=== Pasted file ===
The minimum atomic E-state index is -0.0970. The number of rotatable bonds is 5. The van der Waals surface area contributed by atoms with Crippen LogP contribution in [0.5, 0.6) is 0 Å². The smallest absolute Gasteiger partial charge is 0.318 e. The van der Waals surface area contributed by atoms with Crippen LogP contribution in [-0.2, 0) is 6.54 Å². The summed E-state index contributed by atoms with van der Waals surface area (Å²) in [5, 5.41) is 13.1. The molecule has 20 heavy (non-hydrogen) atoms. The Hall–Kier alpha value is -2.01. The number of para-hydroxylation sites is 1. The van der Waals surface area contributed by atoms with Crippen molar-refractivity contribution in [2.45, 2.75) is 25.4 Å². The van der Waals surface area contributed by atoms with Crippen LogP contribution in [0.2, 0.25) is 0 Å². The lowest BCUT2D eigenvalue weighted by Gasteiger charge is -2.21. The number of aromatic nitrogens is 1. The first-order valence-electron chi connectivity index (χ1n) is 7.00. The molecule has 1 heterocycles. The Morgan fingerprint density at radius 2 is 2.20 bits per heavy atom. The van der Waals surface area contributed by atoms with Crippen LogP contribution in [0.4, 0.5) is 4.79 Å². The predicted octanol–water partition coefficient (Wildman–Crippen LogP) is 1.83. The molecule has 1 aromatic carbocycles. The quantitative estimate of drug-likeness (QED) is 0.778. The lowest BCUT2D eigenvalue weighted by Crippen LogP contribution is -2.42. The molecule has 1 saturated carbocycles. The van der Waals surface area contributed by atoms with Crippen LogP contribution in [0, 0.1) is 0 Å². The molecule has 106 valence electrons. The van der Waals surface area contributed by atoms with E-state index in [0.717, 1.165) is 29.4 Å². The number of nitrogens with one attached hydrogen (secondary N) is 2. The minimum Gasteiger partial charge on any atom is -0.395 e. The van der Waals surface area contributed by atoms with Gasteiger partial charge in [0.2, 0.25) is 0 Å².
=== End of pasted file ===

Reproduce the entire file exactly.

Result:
The minimum atomic E-state index is -0.0970. The number of rotatable bonds is 5. The van der Waals surface area contributed by atoms with Crippen LogP contribution in [0.5, 0.6) is 0 Å². The smallest absolute Gasteiger partial charge is 0.318 e. The van der Waals surface area contributed by atoms with Crippen LogP contribution in [-0.2, 0) is 6.54 Å². The summed E-state index contributed by atoms with van der Waals surface area (Å²) in [5, 5.41) is 13.1. The molecule has 20 heavy (non-hydrogen) atoms. The Hall–Kier alpha value is -2.01. The number of para-hydroxylation sites is 1. The van der Waals surface area contributed by atoms with Crippen molar-refractivity contribution in [2.45, 2.75) is 25.4 Å². The van der Waals surface area contributed by atoms with Crippen LogP contribution in [0.2, 0.25) is 0 Å². The lowest BCUT2D eigenvalue weighted by Gasteiger charge is -2.21. The number of aromatic nitrogens is 1. The first-order valence-electron chi connectivity index (χ1n) is 7.00. The molecule has 1 heterocycles. The Morgan fingerprint density at radius 2 is 2.20 bits per heavy atom. The van der Waals surface area contributed by atoms with Crippen LogP contribution in [0.4, 0.5) is 4.79 Å². The predicted octanol–water partition coefficient (Wildman–Crippen LogP) is 1.83. The molecule has 1 aromatic carbocycles. The quantitative estimate of drug-likeness (QED) is 0.778. The lowest BCUT2D eigenvalue weighted by Crippen LogP contribution is -2.42. The molecule has 1 saturated carbocycles. The van der Waals surface area contributed by atoms with Crippen LogP contribution in [0, 0.1) is 0 Å². The molecule has 106 valence electrons. The van der Waals surface area contributed by atoms with E-state index in [0.717, 1.165) is 29.4 Å². The number of nitrogens with one attached hydrogen (secondary N) is 2. The minimum Gasteiger partial charge on any atom is -0.395 e. The van der Waals surface area contributed by atoms with Gasteiger partial charge in [0.2, 0.25) is 0 Å².